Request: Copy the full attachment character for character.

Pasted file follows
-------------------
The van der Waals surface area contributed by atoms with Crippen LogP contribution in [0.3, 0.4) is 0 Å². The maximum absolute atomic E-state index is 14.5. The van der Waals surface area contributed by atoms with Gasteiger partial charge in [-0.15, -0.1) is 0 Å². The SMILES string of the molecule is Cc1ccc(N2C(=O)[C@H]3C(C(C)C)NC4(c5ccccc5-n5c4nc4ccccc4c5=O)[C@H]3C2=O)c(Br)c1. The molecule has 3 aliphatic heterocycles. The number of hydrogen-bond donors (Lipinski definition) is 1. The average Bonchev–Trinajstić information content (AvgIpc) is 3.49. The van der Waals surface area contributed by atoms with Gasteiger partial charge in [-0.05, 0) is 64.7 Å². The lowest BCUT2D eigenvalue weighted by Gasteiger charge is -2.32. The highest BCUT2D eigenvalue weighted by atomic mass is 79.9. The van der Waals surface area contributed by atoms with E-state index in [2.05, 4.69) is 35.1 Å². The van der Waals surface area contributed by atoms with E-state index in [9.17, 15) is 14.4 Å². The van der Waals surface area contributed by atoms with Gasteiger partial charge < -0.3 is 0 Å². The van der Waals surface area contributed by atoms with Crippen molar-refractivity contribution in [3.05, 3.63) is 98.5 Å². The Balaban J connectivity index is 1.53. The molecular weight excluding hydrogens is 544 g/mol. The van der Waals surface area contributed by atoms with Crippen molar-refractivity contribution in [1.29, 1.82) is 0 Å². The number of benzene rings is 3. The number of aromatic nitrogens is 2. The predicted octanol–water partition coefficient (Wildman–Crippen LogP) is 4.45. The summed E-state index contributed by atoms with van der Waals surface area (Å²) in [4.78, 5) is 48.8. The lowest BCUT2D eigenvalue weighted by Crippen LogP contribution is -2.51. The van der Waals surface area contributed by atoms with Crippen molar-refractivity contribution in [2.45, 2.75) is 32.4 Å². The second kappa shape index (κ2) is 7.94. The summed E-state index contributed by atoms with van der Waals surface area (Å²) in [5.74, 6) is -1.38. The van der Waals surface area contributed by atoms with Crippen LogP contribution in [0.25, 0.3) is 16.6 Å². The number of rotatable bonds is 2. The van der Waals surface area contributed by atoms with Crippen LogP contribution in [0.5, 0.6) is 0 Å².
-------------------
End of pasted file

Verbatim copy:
The van der Waals surface area contributed by atoms with Crippen LogP contribution in [0.3, 0.4) is 0 Å². The maximum absolute atomic E-state index is 14.5. The van der Waals surface area contributed by atoms with Gasteiger partial charge in [-0.15, -0.1) is 0 Å². The SMILES string of the molecule is Cc1ccc(N2C(=O)[C@H]3C(C(C)C)NC4(c5ccccc5-n5c4nc4ccccc4c5=O)[C@H]3C2=O)c(Br)c1. The molecule has 3 aliphatic heterocycles. The number of hydrogen-bond donors (Lipinski definition) is 1. The average Bonchev–Trinajstić information content (AvgIpc) is 3.49. The van der Waals surface area contributed by atoms with Gasteiger partial charge in [-0.05, 0) is 64.7 Å². The lowest BCUT2D eigenvalue weighted by Gasteiger charge is -2.32. The highest BCUT2D eigenvalue weighted by atomic mass is 79.9. The van der Waals surface area contributed by atoms with E-state index in [2.05, 4.69) is 35.1 Å². The van der Waals surface area contributed by atoms with E-state index in [9.17, 15) is 14.4 Å². The van der Waals surface area contributed by atoms with Gasteiger partial charge < -0.3 is 0 Å². The van der Waals surface area contributed by atoms with Crippen molar-refractivity contribution in [3.05, 3.63) is 98.5 Å². The Balaban J connectivity index is 1.53. The molecular weight excluding hydrogens is 544 g/mol. The van der Waals surface area contributed by atoms with Crippen molar-refractivity contribution in [1.29, 1.82) is 0 Å². The number of benzene rings is 3. The number of aromatic nitrogens is 2. The predicted octanol–water partition coefficient (Wildman–Crippen LogP) is 4.45. The summed E-state index contributed by atoms with van der Waals surface area (Å²) in [4.78, 5) is 48.8. The lowest BCUT2D eigenvalue weighted by Crippen LogP contribution is -2.51. The van der Waals surface area contributed by atoms with Crippen molar-refractivity contribution in [2.45, 2.75) is 32.4 Å². The second kappa shape index (κ2) is 7.94. The summed E-state index contributed by atoms with van der Waals surface area (Å²) in [5.74, 6) is -1.38. The van der Waals surface area contributed by atoms with Crippen LogP contribution in [0.25, 0.3) is 16.6 Å². The number of rotatable bonds is 2. The van der Waals surface area contributed by atoms with Crippen LogP contribution in [0.5, 0.6) is 0 Å².